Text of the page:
Medication adherence is the biggest problem that healthcare keeps beating its collective head against. We have heard the numbers. US Pharmacist, in January 2018, cited statistics that nonadherence can account for up to 50% of treatment failures, around 125,000 deaths, and up to 25% of hospitalizations each year in the United States. Also according to US Pharmacist, while adherence rates of 80% or more are needed for optimal therapeutic efficacy, it is estimated that adherence to chronic medications is around 50%.
Tackling low medication adherence rates via the pharmacy
Some of the more effective—and cost-efficient—ways of promoting medication adherence have been through pharmacy-based programs. One of the most-cited examples of the success of pharmacy-based interventions is the Asheville Project that covered 12 community and hospital pharmacy clinics in Asheville, N.C., over a six-year period from 2000 through 2005.
More recently, in 2019, a study examined whether a pharmacist-led nonadherence intervention reduced the burden on the Australian healthcare system. The retrospective observational study examined a de-identified database of dispensing data from 20,335 patients (n=11,257 on rosuvastatin, n=6,797 on Irbesartan, and n=2,281 on desvenlafaxine). Each patient received a pharmacist-led medication intervention, and the data six months before was compared with six months after. Across the three disease states, the cost of medication nonadherence was estimated to be $517 per adult, or $10.4 billion. After the intervention, costs were estimated to decrease by $95 per adult and saving the Australian healthcare system $1.9 billion.
Electronic vs. in-person interventions
What kinds of interventions are effective? American Pharmacist cited one study of randomized controlled trials that evaluated adherence-intervention models for patients with diabetes and cardiovascular disease. Overall, the study found that in-person interventions had similar efficacy to indirect ones, with success rates of 56% vs. 42% respectively. In-person tactics included face-to-face interviews, hospital discharge instructions, clinic-based interventions, and phone calls. Indirect tactics include traditional paper-based mailed and faxed information, as well as electronic—automated phone calls, electronic pill boxes, and computer-generated targeted interventions. Of the indirect tactics, the electronic ones were found more effective than paper-based, at 67% versus 33% .
One area of electronic intervention that is perceived as having great potential is text messaging, but according to the Agency for Healthcare Research and Quality (AHRQ), many mobile health services are not agile enough to meet patients’ complex and changing needs, with one-size-fits-all messages sent on a rigid schedule. It’s difficult for a standard text messaging strategy to overcome the complex challenges to adherence, which include patient beliefs about a disease and its treatment, organizational barriers, and cost.
During a substudy in the Phase II clinical trial for Abbott and Gilead’s ABT-126, an α7 nicotinic receptor agonist in development for the treatment of schizophrenia, researchers used an artificial intelligence platform, AiCure on mobile devices to measure medication adherence. The AiCure app, an interactive medical assistant, watches patients take their medication and aggregates data for clinical insights. The study found that mean cumulative pharmacokinetic adherence over 24 weeks was 89.7% for subjects monitored using the AI platform compared with 71.9% for subjects who were monitored by modified directly observed therapy.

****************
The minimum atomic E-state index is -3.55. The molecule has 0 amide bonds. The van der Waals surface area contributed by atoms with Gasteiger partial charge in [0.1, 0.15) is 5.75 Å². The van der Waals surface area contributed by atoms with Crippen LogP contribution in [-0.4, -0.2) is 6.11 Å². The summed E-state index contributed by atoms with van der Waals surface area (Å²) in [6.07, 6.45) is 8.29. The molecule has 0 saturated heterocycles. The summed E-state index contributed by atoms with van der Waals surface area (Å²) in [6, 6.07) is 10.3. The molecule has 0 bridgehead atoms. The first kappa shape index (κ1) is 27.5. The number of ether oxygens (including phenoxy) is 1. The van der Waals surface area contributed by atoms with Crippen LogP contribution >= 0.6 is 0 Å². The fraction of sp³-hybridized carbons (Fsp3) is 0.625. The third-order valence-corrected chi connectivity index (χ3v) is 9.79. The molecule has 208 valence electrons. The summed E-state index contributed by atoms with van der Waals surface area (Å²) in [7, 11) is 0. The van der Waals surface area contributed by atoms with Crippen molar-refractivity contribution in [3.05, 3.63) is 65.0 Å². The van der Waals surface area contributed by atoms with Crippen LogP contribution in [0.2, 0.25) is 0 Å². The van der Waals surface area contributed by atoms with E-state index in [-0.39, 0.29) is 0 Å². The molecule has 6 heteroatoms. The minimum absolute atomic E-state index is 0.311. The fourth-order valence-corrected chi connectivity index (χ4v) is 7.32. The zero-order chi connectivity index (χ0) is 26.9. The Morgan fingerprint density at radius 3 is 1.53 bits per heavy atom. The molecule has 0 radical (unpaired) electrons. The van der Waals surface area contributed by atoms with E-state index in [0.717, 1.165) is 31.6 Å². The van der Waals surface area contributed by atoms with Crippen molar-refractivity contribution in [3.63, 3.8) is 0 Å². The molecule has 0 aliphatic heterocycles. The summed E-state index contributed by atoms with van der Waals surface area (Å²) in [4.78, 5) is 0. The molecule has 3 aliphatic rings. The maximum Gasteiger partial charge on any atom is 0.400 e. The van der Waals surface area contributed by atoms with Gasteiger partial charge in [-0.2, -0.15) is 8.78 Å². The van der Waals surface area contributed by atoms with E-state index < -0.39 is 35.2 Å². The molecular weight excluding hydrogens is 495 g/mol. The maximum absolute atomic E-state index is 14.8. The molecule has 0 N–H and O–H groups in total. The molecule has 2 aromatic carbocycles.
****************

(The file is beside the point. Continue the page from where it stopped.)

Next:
Artificial Intelligence takes on adherence
According to TrialBulletin.com, as this was being written, there are 204 clinical trials in process or pending on the use of artificial intelligence in medication adherence, monitoring, diagnosis and other areas.
AI has the potential to enhance all kinds of medication adherence interventions, not just electronic ones. In 2016, Blue Cross Blue Shield of North Carolina engaged AllazoHealth to improve the medication adherence rates for their Medicare Advantage Part D population of 104,392 patients. The authors believe the study is the first randomized controlled trial to isolate the effect of machine learning technology on enhancing the effectiveness of medication adherence interventions.
The study examined adherence rates across the three groupings of medication classes that are directly tied to end-of-year Star Ratings and bonus payments: renin angiotensin system antagonists (RASAs), oral anti-diabetics (OADs), and statins. The study measured the impact of live calls delivered with Allazo targeting versus the same live calls delivered with only traditional targeting versus a control group without any interventions. Ultimately, all patients in the AllazoHealth group showed a 5.5 times greater uplift in adherence, with 23% less spent on interventions for the AllazoHealth-targeted group vs. the traditionally targeted group.
There is no doubt about it: AI has an essential role to play in healthcare and medication adherence. As methods and platforms are tested, we expect solutions that are predictive, rather than reactive, will win out.
AllazoHealth uses artificial intelligence to make a positive impact on individual patient behavior. We optimize medication adherence outcomes for pharmaceuticals, payers, and pharmacies. Our AI engine targets the right individual patient with the right intervention at the right time.
Find out more about how AI benefits patient adherence. Contact us today.